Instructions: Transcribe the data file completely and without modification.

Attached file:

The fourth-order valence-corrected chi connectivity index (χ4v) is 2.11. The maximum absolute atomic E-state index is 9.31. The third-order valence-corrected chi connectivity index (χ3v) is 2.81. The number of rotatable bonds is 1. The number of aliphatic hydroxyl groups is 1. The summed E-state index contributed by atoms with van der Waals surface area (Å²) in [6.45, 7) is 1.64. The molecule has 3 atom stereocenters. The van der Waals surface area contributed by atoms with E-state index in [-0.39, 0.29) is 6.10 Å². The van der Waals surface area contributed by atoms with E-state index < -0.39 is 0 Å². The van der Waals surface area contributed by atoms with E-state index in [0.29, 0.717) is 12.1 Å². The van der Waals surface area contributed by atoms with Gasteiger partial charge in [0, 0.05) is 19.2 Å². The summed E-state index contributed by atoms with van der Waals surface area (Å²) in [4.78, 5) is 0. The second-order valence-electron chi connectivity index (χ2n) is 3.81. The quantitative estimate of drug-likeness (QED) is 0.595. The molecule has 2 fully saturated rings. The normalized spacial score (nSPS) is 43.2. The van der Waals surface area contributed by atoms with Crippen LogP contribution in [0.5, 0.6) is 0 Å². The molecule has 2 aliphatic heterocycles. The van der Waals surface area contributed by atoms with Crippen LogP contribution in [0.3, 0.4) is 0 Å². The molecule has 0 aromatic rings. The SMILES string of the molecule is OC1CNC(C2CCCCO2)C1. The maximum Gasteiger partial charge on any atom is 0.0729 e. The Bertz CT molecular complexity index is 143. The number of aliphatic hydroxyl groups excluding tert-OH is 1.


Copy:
The fourth-order valence-corrected chi connectivity index (χ4v) is 2.11. The maximum absolute atomic E-state index is 9.31. The third-order valence-corrected chi connectivity index (χ3v) is 2.81. The number of rotatable bonds is 1. The number of aliphatic hydroxyl groups is 1. The summed E-state index contributed by atoms with van der Waals surface area (Å²) in [6.45, 7) is 1.64. The molecule has 3 atom stereocenters. The van der Waals surface area contributed by atoms with E-state index in [-0.39, 0.29) is 6.10 Å². The van der Waals surface area contributed by atoms with E-state index < -0.39 is 0 Å². The van der Waals surface area contributed by atoms with E-state index in [0.29, 0.717) is 12.1 Å². The van der Waals surface area contributed by atoms with Gasteiger partial charge in [0, 0.05) is 19.2 Å². The summed E-state index contributed by atoms with van der Waals surface area (Å²) in [4.78, 5) is 0. The second-order valence-electron chi connectivity index (χ2n) is 3.81. The quantitative estimate of drug-likeness (QED) is 0.595. The molecule has 2 fully saturated rings. The normalized spacial score (nSPS) is 43.2. The van der Waals surface area contributed by atoms with Crippen LogP contribution in [0.5, 0.6) is 0 Å². The molecule has 2 aliphatic heterocycles. The van der Waals surface area contributed by atoms with Crippen LogP contribution in [0.3, 0.4) is 0 Å². The molecule has 0 aromatic rings. The SMILES string of the molecule is OC1CNC(C2CCCCO2)C1. The maximum Gasteiger partial charge on any atom is 0.0729 e. The Bertz CT molecular complexity index is 143. The number of aliphatic hydroxyl groups excluding tert-OH is 1.